Iran's Ayatollahs Are Down but Far From Out | Opinion

Iran has now named Ershad Karimi as the perpetrator of the blast at the Natanz nuclear facility. The fact that his whereabouts is yet to be reported is significant. But the ongoing series of blasts, fires and power failures taking place throughout Iran, including in Tehran, in other locations of strategic significance and at the advanced centrifuge development site in Natanz—as well as the nature of those operations—indicate a state entity at work, with highly advanced attack capabilities. The responsible entity certainly has leading capabilities in the realm of cyber and, in the context of the reported explosions, is possibly working with personnel located inside Iran.

While it is possible to generate explosions through cyber capabilities, when blasts are involved, operational teams on the ground are a more likely source of attack.

While Iran's regime continues to investigate who is responsible, its relative silence on the issue speaks to its helplessness. Hezbollah chief Hassan Nasrallah, who was expected by some to threaten Israel as a result of the blasts, made no mention of the attacks during a recent speech. Instead, he focused his message upon issues such as the "agricultural jihad" in Lebanon, a country suffering from a severe economic and political crisis. Iran and its proxies are cultivating a sphere of deniability.

But their silence cannot hide the fact that the Iranian regime has failed to protect its most strategically important assets. Naturally, Iran's suspicion will be trained on Israel, and though this could be the latest phase in Israel's shadow war with Iran, other possible operatives cannot be ruled out. The United States, Arab adversaries of the Islamic Republic, such as Saudi Arabia, and elements of the Iranian opposition must also be considered.

The continuing nature of the incidents, and the fact that they include power blackouts is also significant. More extensive than a temporary power outage, the blackouts are disruptive to city infrastructure and are potentially harmful to the Iranian nuclear program.

The entity responsible for these incidents has also timed them so as to ensure that they have maximum effect upon, and bring maximum strain to, an Iranian regime already battling a confluence of challenges. Biting U.S. sanctions and falling oil prices have worsened Iran's economic crisis. The coronavirus pandemic has taken a heavy toll on Iran, though the extent of that toll is being concealed by its government—and a crisis of confidence in the government's leadership is emerging among the Iranian people.

Iran's Army Day parade
Iran's Army Day parade BEHROUZ MEHRI/AFP via Getty Images

These mysterious attacks appear to have damaged Iran's ability to produce advanced uranium enrichment centrifuges and have likely caused significant setbacks to the country's nuclear capabilities.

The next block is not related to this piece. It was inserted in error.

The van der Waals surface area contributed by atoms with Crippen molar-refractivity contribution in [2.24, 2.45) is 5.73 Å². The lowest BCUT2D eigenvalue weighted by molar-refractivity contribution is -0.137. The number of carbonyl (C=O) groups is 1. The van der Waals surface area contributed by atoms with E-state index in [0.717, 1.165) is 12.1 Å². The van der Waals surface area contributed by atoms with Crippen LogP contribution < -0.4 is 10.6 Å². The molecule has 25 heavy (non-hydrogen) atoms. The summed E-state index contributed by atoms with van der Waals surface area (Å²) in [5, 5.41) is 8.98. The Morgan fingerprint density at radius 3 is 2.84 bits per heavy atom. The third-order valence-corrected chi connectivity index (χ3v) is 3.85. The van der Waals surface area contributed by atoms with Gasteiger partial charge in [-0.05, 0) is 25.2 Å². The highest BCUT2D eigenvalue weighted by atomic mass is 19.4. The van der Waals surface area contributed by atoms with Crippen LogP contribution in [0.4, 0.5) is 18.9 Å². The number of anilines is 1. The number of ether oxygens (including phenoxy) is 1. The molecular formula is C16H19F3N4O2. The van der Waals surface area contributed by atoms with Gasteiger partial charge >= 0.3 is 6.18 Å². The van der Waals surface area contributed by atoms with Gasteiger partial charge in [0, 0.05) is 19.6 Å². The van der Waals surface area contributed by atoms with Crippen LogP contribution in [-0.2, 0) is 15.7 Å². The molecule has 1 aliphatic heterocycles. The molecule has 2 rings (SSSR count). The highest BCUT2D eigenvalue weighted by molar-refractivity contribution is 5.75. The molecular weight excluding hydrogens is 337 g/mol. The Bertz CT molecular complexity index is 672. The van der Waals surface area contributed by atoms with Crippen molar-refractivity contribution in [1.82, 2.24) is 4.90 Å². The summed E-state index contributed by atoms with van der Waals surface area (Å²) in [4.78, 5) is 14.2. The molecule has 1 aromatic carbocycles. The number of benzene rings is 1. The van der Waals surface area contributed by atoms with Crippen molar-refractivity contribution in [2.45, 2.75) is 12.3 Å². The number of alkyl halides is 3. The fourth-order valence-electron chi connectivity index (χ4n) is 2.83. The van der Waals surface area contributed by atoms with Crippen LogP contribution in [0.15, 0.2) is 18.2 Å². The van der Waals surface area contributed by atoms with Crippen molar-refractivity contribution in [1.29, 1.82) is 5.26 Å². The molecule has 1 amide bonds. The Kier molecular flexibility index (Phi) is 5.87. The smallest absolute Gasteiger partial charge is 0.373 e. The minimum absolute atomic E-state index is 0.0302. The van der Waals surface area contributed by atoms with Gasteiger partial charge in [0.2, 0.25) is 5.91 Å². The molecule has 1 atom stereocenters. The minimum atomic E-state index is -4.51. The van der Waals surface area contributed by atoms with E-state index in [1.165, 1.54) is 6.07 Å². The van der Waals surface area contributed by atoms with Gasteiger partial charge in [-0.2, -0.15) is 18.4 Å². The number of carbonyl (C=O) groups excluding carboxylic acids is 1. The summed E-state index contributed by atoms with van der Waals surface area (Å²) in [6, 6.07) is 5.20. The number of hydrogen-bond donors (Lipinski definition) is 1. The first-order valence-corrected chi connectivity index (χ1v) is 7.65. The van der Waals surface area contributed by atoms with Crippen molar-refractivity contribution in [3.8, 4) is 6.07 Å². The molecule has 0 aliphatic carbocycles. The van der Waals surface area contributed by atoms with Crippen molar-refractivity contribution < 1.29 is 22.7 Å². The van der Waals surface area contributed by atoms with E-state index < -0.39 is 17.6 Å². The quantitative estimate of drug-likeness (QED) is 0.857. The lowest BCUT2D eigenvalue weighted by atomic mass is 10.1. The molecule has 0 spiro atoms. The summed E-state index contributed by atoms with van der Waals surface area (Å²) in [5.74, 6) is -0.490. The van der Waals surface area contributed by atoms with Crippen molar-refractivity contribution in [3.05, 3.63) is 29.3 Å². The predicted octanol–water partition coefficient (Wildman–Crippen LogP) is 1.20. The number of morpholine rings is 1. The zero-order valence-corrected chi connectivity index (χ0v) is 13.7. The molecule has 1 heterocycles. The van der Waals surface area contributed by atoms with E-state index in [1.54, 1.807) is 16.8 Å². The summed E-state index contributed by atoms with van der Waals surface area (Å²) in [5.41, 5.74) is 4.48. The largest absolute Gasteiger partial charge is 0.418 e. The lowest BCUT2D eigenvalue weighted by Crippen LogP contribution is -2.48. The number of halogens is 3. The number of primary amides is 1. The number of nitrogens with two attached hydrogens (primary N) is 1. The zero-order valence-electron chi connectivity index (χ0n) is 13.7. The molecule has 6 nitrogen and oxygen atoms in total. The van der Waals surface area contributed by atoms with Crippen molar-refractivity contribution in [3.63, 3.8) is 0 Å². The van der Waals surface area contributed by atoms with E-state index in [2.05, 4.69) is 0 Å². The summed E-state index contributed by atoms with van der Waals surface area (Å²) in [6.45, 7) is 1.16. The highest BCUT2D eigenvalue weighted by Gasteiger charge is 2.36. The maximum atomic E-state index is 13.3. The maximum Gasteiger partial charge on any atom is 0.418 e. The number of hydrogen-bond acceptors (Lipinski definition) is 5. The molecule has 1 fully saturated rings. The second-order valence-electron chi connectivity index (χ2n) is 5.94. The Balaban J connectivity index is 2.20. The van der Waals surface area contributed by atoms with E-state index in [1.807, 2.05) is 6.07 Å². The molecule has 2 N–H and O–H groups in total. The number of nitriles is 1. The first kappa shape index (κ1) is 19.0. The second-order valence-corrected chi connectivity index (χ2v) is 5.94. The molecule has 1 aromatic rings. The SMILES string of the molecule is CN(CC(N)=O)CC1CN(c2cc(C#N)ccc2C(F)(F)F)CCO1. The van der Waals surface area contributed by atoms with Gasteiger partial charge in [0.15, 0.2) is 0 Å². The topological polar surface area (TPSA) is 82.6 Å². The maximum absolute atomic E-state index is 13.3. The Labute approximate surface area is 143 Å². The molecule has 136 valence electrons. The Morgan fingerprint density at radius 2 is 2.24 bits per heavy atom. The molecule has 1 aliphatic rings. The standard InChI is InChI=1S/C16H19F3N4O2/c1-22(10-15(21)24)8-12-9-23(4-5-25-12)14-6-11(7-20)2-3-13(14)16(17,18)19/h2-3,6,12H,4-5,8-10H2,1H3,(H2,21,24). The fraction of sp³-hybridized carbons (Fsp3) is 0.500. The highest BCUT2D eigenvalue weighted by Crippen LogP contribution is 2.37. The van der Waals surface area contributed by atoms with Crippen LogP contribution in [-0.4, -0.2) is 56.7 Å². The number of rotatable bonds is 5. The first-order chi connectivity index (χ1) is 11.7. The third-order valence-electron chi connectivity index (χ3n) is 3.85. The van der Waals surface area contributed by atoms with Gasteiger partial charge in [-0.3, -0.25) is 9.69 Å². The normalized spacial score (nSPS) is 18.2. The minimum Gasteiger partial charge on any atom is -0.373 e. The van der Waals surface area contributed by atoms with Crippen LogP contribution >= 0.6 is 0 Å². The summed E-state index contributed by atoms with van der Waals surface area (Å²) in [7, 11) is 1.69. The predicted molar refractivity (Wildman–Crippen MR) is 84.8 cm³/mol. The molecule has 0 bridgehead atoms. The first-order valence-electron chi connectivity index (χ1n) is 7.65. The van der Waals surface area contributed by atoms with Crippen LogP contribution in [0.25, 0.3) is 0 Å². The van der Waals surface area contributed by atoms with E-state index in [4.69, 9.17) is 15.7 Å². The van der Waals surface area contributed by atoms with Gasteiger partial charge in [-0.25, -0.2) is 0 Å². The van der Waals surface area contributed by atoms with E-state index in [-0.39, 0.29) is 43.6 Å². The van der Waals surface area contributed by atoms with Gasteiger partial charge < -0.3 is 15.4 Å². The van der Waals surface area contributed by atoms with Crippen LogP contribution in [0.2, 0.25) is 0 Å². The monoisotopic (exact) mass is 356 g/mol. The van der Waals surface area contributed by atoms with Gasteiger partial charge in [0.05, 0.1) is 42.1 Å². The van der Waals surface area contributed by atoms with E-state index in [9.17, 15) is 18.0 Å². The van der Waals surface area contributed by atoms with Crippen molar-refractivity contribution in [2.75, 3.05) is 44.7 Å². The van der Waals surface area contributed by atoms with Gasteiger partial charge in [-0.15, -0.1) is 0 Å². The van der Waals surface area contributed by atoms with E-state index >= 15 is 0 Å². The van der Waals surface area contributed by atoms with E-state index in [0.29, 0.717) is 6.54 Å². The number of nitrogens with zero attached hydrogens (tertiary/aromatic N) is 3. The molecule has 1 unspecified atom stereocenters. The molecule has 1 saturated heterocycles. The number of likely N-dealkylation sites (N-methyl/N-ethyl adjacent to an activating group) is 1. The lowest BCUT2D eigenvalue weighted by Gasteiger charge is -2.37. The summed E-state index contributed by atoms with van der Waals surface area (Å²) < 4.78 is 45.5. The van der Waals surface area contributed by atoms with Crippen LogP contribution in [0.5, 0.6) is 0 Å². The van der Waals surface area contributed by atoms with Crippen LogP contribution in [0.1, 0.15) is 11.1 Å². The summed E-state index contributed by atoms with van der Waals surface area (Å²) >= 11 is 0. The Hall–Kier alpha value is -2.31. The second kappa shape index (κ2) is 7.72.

The repeated, continuing attacks on Iran's electrical infrastructure also indicate that the entity behind these incidents now possesses the ability to launch attacks of this type as, and when, they wish to do so.

The image of the Iranian regime, having been caught off-guard, has weakened at home as a result of the attacks—and the morale of the Iranian opposition has been buoyed as a result. That opposition no longer feels alone and isolated.

And yet, despite all of these setbacks, Iran isn't going anywhere as a Shi'ite revolutionary regime.

It will seek to expose the attackers, and it will choose how it responds from a menu of revenge options—ranging from kinetic strikes to cyber attacks, such as those that struck the Israeli water treatment plant.

Whichever option Iran selects, its response will be calculated to fall short of the threshold of war. Iran has no interest in full-scale conflict against Israel or the U.S., and while its nuclear program has been damaged, the regime will seek to repair that damage, learn relevant lessons and continue its long-term conflict with Israel.

Despite their efforts to downplay the attacks, Iran will be compelled to respond, if only to salvage the image of the regime.

As we await Iran's next move, the regime is looking considerably more vulnerable than it would like the Iranian people to know. While the challenges it faces are greater than any one man could have caused, the regime is down, but it's far from out.

Yaakov Peri is a publishing expert at The MirYam Institute, a former head of the Shin Bet and a former Israeli minister of space & technology.

The views expressed in this article are the writer's own.